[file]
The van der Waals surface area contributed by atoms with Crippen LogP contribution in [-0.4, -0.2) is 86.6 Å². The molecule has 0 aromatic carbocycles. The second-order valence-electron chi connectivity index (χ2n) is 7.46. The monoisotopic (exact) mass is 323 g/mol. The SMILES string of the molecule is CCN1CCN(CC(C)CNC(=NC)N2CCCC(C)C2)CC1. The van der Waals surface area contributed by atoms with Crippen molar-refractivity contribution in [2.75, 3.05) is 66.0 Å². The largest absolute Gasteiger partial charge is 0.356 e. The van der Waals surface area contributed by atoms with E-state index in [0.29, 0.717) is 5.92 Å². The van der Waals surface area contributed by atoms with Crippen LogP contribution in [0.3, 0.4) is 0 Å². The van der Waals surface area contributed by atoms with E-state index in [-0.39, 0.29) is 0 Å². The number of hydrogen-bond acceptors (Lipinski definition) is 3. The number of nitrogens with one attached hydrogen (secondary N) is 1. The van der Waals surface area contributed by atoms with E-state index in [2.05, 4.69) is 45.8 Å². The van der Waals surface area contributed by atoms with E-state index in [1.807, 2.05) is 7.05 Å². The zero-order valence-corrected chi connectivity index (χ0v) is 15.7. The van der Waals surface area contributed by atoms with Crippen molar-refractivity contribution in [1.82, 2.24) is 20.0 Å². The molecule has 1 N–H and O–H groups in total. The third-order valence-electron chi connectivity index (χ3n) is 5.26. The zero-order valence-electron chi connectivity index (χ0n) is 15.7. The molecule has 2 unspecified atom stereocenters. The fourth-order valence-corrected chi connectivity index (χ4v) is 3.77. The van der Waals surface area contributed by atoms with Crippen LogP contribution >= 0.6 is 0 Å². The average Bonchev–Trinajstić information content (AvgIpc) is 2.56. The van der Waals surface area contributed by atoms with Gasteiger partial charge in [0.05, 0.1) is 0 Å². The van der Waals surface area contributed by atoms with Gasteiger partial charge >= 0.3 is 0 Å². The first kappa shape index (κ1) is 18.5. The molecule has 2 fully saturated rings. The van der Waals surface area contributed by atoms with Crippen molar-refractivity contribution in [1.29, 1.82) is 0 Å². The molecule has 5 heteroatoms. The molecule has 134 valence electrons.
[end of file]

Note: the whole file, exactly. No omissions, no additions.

The van der Waals surface area contributed by atoms with Crippen LogP contribution in [-0.4, -0.2) is 86.6 Å². The molecule has 0 aromatic carbocycles. The second-order valence-electron chi connectivity index (χ2n) is 7.46. The monoisotopic (exact) mass is 323 g/mol. The SMILES string of the molecule is CCN1CCN(CC(C)CNC(=NC)N2CCCC(C)C2)CC1. The van der Waals surface area contributed by atoms with Crippen molar-refractivity contribution in [2.75, 3.05) is 66.0 Å². The largest absolute Gasteiger partial charge is 0.356 e. The van der Waals surface area contributed by atoms with E-state index in [0.29, 0.717) is 5.92 Å². The van der Waals surface area contributed by atoms with Crippen LogP contribution in [0.3, 0.4) is 0 Å². The van der Waals surface area contributed by atoms with E-state index in [-0.39, 0.29) is 0 Å². The number of hydrogen-bond acceptors (Lipinski definition) is 3. The number of nitrogens with one attached hydrogen (secondary N) is 1. The van der Waals surface area contributed by atoms with E-state index in [2.05, 4.69) is 45.8 Å². The van der Waals surface area contributed by atoms with E-state index in [1.807, 2.05) is 7.05 Å². The zero-order valence-corrected chi connectivity index (χ0v) is 15.7. The van der Waals surface area contributed by atoms with Crippen molar-refractivity contribution in [1.82, 2.24) is 20.0 Å². The molecule has 1 N–H and O–H groups in total. The third-order valence-electron chi connectivity index (χ3n) is 5.26. The zero-order valence-electron chi connectivity index (χ0n) is 15.7. The molecule has 2 unspecified atom stereocenters. The fourth-order valence-corrected chi connectivity index (χ4v) is 3.77. The van der Waals surface area contributed by atoms with Crippen LogP contribution >= 0.6 is 0 Å². The average Bonchev–Trinajstić information content (AvgIpc) is 2.56. The van der Waals surface area contributed by atoms with Gasteiger partial charge in [0.05, 0.1) is 0 Å². The van der Waals surface area contributed by atoms with Gasteiger partial charge >= 0.3 is 0 Å². The first kappa shape index (κ1) is 18.5. The molecule has 2 fully saturated rings. The van der Waals surface area contributed by atoms with Crippen molar-refractivity contribution in [1.29, 1.82) is 0 Å². The molecule has 5 heteroatoms. The molecule has 134 valence electrons.